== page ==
gratitude can relieve symptoms

Discussion in 'Fibromyalgia Main Forum' started by grace54, Mar 19, 2007.

  1. grace54

    grace54 New Member

    Highlights from the Research Project on Gratitude and Thankfulness

    Dimensions and Perspectives of Gratitude

    Co-Investigators: Robert A. Emmons, University of California, Davis

    (contact:; 530.752.8844)

    Michael E. McCullough, University of Miami

    (contact:; 305.284.8057)

    Synopsis. Gratitude is the “forgotten factor” in happiness research. We are engaged in a long-term research project designed to create and disseminate a large body of novel scientific data on the nature of gratitude, its causes, and its potential consequences for human health and well-being. Scientists are latecomers to the concept of gratitude. Religions and philosophies have long embraced gratitude as an indispensable manifestation of virtue, and an integral component of health, wholeness, and well-being. Through conducting highly focused, cutting-edge studies on the nature of gratitude, its causes, and its consequences, we hope to shed important scientific light on this important concept. This document is intended to provide a brief, introductory overview of the major findings to date of the research project. For further information, please contact either of the project investigators.

    We are engaged in three main lines of inquiry at the present time: (1) developing methods to cultivate gratitude in daily life, (2) developing a measure to reliably assess individual differences in dispositional gratefulness and (3) designing experimental studies that enable us to distinguish the differential causes and consequences of gratitude and indebtedness.

    This project is supported by a grant from the John Templeton Foundation of Radnor, PA.

    Gratitude Interventions and Psychological and Physical Well-Being

    In an experimental comparison, those who kept gratitude journals on a weekly basis exercised more regularly, reported fewer physical symptoms, felt better about their lives as a whole, and were more optimistic about the upcoming week compared to those who recorded hassles or neutral life events (Emmons & McCullough, 2003).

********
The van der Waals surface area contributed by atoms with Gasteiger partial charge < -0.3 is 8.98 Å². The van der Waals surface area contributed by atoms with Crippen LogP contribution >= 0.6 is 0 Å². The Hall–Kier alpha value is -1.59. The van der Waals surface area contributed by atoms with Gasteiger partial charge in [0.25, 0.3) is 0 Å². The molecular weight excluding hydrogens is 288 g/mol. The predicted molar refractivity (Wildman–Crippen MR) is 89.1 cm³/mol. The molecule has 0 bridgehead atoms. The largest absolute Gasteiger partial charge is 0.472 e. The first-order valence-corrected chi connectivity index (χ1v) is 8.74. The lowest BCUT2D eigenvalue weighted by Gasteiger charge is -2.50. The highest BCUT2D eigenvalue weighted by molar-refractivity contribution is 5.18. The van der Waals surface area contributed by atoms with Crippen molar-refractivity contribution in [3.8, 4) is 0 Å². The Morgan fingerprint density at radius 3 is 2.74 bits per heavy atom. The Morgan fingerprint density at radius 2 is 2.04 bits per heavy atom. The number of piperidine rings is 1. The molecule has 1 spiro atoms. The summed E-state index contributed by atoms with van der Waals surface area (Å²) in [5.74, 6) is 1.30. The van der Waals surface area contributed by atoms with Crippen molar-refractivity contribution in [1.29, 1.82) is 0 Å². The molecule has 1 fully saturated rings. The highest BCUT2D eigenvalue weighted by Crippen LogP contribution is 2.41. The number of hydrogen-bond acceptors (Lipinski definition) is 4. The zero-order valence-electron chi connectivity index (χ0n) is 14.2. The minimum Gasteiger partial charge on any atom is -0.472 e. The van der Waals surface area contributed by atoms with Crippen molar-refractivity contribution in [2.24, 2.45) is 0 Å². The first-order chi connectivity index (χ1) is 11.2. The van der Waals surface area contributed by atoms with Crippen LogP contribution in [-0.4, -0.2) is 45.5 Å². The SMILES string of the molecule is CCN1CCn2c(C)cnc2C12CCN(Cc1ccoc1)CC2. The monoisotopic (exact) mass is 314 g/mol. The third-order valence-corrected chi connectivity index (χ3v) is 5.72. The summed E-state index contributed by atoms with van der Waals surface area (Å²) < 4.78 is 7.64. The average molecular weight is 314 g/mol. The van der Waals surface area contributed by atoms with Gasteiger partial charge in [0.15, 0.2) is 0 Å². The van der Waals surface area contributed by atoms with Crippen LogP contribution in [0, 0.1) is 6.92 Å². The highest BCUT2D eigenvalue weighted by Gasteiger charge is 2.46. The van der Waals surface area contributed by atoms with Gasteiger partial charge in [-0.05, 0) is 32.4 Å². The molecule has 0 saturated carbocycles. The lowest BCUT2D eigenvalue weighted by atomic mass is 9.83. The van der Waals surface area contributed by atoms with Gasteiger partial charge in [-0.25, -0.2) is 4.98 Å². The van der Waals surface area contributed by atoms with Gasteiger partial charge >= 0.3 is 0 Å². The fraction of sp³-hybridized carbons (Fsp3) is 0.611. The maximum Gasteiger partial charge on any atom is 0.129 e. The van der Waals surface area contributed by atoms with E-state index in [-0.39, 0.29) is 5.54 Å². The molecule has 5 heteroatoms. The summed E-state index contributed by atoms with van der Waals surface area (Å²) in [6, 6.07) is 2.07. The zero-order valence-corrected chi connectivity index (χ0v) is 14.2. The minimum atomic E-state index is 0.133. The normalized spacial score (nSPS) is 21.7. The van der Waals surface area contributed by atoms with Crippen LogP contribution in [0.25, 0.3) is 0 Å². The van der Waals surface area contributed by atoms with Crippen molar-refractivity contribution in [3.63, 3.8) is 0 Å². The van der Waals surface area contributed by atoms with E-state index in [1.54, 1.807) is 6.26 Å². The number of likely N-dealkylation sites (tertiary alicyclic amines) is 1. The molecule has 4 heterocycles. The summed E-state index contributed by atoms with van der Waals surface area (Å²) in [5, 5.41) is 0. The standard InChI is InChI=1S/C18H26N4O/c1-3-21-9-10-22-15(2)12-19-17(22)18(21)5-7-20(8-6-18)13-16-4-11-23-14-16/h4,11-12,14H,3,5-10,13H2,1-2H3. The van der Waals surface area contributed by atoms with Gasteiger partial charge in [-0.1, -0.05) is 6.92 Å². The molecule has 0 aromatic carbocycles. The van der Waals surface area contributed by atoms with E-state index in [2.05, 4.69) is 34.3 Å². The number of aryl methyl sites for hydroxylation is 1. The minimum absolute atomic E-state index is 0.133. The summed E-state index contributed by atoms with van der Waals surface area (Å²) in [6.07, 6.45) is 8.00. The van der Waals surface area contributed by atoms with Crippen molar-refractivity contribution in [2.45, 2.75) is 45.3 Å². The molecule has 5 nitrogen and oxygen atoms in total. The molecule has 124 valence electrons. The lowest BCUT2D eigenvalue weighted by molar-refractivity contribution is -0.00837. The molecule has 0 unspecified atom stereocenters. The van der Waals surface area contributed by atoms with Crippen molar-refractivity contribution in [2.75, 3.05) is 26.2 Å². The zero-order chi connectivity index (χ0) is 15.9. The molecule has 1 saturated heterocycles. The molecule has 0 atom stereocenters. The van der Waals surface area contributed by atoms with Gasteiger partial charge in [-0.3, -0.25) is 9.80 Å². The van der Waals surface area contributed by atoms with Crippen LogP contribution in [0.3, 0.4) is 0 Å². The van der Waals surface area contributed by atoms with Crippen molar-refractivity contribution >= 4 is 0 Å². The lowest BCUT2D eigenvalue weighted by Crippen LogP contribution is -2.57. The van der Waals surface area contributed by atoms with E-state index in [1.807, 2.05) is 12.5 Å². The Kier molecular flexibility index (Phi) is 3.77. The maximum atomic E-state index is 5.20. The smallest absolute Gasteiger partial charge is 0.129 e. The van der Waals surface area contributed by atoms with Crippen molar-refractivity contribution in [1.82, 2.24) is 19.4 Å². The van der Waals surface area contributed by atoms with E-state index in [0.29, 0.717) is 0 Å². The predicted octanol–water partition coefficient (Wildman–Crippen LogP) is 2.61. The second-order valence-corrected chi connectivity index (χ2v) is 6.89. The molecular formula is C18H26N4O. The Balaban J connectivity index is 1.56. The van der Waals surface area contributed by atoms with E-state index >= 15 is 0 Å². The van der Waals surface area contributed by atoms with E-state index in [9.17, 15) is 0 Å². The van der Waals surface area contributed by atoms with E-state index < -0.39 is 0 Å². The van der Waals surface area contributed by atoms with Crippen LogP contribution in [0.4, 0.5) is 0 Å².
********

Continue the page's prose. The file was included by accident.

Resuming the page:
A related benefit was observed in the realm of personal goal attainment: Participants who kept gratitude lists were more likely to have made progress toward important personal goals (academic, interpersonal and health-based) over a two-month period compared to subjects in the other experimental conditions.

    A daily gratitude intervention (self-guided exercises) with young adults resulted in higher reported levels of the positive states of alertness, enthusiasm, determination, attentiveness and energy compared to a focus on hassles or a downward social comparison (ways in which participants thought they were better off than others). There was no difference in levels of unpleasant emotions reported in the three groups.

    Participants in the daily gratitude condition were more likely to report having helped someone with a personal problem or having offered emotional support to another, relative to the hassles or social comparison condition.
    In a sample of adults with neuromuscular disease, a 21-day gratitude intervention resulted in greater amounts of high energy positive moods, a greater sense of feeling connected to others, more optimistic ratings of one’s life, and better sleep duration and sleep quality, relative to a control group.

    Measuring the Grateful Disposition

    Most people report being grateful (average rating of nearly 6 on a 7 point scale).

    Well-Being: Grateful people report higher levels of positive emotions, life satisfaction, vitality, optimism and lower levels of depression and stress. The disposition toward gratitude appears to enhance pleasant feeling states more than it diminishes unpleasant emotions. Grateful people do not deny or ignore the negative aspects of life.

    Prosociality: People with a strong disposition toward gratitude have the capacity to be empathic and to take the perspective of others. They are rated as more generous and more helpful by people in their social networks (McCullough, Emmons, & Tsang, 2002).

    Spirituality: Those who regularly attend religious services and engage in religious activities such as prayer reading religious material score are more likely to be grateful. Grateful people are more likely to acknowledge a belief in the interconnectedness of all life and a commitment to and responsibility to others (McCullough et. al., 2002).

    Materialism: Grateful individuals place less importance on material goods; they are less likely to judge their own and others success in terms of possessions accumulated; they are less envious of wealthy persons; and are more likely to share their possessions with others relative to less grateful persons.

    Distinguishing Between Gratefulness and Indebtedness

    In a narrative study, people who write about being indebted to others reports higher levels of anger and lower levels of appreciation, happiness, and love relative to people who write about being grateful to others (Gray & Emmons, 2000).

    The experience of indebtedness is less likely to lead to a desire to approach or make contact with others relative to an experience of gratefulness. Thus, indebtedness tends to be an aversive psychological state that is distinct from gratitude.

    Gratitude is not only the greatest of virtues,but the parent of all others--Cicero

    Ingratitude is the essence of vileness--Kant

    gratitude is the moral memory of mankind--George Simmel

    The essense of all beautiful art, all great art, is gratitude--Nietzshe

    A noble person is mindful and thankful of the favors he receives from others--the Buddha

  2. grace54

    grace54 New Member